Imaging Features Suggestive of Tumefactive Demyelinating Lesions
Large Lesion with Little Mass Effect and Edema

Tumefactive demyelinating lesions tend to be circumscribed lesions with little mass effect or vasogenic edema [2] (Fig. 1). They typically involve the supratentorial compartment and are centered within the white matter, although they may extend to involve the cortical gray matter.
Ringlike or Open-Ring Enhancement

Approximately half of tumefactive demyelinating lesions have pathologic contrast enhancement, usually in the form of ring enhancement [2, 4] (Figs. 1 and 2). Commonly the enhancement patterns will be in the form of an open ring, with the incomplete portion of the ring on the gray matter side of the lesion [4]. More typical active multiple sclerosis plaques exhibit this open-ring or arclike

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Fig. 2.—50-year-old man presenting with slurred speech and biopsy-proven tumefactive demyelinating lesion. A, Unenhanced axial T2-weighted spin-echo image reveals large lesion centered within left temporal lobe with surrounding vasogenic edema. B, Enhanced axial T1-weighted spin-echo image reveals open ring of enhancement (arrow) along gray matter side of lesion. C, Unenhanced axial T2-weighted spin-echo image obtained 2 months after corticosteroid therapy reveals striking reduction in size of lesion and associated edema. D, Enhanced axial T1-weighted spin-echo image obtained at same setting as C reveals resolution of abnormal enhancement.

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MRI of Tumefactive Demyelinating Lesions pattern of enhancement only 9% of the time [5]. The enhancing portion of the ring is believed to represent the leading edge of demyelination and thus favors the white matter side of the lesion [5]. The central nonenhancing core represents a more chronic phase of the inflammatory process.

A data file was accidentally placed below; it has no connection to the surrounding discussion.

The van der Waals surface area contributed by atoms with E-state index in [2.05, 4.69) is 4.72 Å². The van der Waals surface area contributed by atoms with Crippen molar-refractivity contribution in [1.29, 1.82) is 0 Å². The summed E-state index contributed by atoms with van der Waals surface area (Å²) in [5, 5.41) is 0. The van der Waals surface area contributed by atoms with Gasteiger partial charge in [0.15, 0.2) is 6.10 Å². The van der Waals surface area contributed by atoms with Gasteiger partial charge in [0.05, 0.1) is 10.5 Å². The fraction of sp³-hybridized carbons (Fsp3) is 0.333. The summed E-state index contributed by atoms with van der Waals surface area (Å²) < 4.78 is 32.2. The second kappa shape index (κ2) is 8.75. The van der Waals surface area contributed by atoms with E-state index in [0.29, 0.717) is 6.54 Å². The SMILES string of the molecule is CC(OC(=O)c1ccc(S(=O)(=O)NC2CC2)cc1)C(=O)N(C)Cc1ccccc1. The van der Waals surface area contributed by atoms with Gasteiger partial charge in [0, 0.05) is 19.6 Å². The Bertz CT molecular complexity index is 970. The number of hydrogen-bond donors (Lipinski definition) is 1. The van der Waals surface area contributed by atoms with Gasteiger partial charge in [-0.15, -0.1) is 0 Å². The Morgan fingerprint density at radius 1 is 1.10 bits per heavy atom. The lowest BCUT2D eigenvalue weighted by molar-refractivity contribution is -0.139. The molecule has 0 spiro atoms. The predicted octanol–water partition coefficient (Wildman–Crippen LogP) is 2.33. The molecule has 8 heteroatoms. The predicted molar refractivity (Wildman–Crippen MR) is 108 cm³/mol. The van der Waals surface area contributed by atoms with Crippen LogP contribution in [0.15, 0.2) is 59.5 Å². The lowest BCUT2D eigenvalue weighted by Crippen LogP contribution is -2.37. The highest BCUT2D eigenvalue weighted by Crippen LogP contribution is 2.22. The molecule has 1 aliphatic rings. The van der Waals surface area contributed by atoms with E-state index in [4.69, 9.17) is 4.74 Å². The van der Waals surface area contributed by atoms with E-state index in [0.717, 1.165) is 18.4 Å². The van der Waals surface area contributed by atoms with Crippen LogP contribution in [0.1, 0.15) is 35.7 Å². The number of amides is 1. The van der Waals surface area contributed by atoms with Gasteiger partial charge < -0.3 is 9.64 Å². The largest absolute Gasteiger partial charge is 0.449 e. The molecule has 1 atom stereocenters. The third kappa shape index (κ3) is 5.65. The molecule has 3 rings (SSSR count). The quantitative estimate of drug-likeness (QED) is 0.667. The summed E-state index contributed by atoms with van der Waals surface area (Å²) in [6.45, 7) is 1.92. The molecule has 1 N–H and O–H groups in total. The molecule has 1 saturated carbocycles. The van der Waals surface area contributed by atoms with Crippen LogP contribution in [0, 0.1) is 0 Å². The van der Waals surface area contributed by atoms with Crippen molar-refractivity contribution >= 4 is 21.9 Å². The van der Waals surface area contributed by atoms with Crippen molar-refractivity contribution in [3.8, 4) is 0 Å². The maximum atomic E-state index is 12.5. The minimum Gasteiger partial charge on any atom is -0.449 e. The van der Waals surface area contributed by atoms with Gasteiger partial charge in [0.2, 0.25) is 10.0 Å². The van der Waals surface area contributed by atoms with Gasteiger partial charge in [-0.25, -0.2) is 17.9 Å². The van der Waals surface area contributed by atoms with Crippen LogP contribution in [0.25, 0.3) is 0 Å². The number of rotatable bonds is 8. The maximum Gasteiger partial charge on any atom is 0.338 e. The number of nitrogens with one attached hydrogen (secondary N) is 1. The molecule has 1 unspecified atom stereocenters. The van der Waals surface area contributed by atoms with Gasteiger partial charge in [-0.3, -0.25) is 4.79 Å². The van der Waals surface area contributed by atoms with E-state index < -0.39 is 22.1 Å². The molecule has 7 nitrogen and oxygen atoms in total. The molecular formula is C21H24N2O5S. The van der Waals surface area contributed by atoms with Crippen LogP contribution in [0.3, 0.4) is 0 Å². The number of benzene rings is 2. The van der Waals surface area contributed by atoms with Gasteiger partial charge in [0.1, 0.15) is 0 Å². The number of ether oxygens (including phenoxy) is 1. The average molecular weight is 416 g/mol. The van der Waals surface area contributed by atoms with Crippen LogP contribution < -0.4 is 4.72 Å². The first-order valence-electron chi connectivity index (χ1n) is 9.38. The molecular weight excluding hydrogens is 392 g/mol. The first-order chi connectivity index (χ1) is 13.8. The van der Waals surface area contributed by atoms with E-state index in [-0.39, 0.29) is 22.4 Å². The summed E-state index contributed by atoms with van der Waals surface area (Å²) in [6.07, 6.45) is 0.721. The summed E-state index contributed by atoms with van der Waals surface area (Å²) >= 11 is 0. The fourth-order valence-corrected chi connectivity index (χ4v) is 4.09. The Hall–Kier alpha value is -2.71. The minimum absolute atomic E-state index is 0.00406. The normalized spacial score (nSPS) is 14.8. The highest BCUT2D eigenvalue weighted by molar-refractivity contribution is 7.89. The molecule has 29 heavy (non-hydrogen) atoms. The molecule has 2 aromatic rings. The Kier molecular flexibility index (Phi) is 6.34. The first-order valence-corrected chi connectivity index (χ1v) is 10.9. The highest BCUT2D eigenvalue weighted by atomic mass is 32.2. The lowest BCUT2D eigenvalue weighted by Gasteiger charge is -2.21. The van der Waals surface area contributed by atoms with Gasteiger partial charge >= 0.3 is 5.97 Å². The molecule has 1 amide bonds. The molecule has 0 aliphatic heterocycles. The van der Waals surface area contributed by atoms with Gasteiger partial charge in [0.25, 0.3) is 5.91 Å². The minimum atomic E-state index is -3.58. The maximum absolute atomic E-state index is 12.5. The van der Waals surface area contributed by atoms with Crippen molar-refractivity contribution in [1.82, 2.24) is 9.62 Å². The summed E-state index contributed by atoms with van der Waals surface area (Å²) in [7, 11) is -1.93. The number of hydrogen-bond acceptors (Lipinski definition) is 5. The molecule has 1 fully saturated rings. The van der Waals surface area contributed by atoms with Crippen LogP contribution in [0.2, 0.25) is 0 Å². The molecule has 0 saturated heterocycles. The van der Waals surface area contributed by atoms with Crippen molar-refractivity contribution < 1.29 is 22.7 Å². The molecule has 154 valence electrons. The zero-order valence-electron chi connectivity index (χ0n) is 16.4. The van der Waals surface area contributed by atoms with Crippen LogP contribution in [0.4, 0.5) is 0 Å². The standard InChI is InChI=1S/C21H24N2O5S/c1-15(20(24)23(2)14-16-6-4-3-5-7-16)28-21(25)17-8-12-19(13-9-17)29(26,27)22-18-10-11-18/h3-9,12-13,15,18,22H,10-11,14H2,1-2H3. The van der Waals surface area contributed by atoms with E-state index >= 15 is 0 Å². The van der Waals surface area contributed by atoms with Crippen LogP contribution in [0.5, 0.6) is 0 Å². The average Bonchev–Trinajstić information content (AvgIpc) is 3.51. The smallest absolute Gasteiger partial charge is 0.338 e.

Central Dilated Veins Within the Lesion

within tumefactive demyelinating lesions [6, 7] (Fig. 4). Cha et al. [6] reported the mean relative cerebral blood volume (rCBV) within tumefactive demyelinating lesions was lower than that within the contralateral normal-appearing white matter and substantially less than that found in high-grade gliomas and lymphomas.
Rapid Resolution After Steroid Therapy

(Figs. 3 and 5). As such, they should be listed in the differential diagnosis of “butterfly” lesions, with glioblastoma multiforme and lymphoma.
Increased Diffusion

Cha et al. [6] noted a dilated vascular structure running centrally within several of the studied tumefactive demyelinating lesions on T2 echoplanar images from MRI perfusion studies. These vascular structures were believed to represent dilated veins draining toward distended subependymal veins (Figs. 1 and 3).
Decreased Perfusion

Most tumefactive demyelinating lesions will show an excellent response to corticosteroid therapy with a substantial decrease in size or disappearance of the lesions on follow-up imaging [1] (Fig. 2).
Imaging Features Not Specific for Tumefactive Demyelinating Lesions
Corpus Callosum Involvement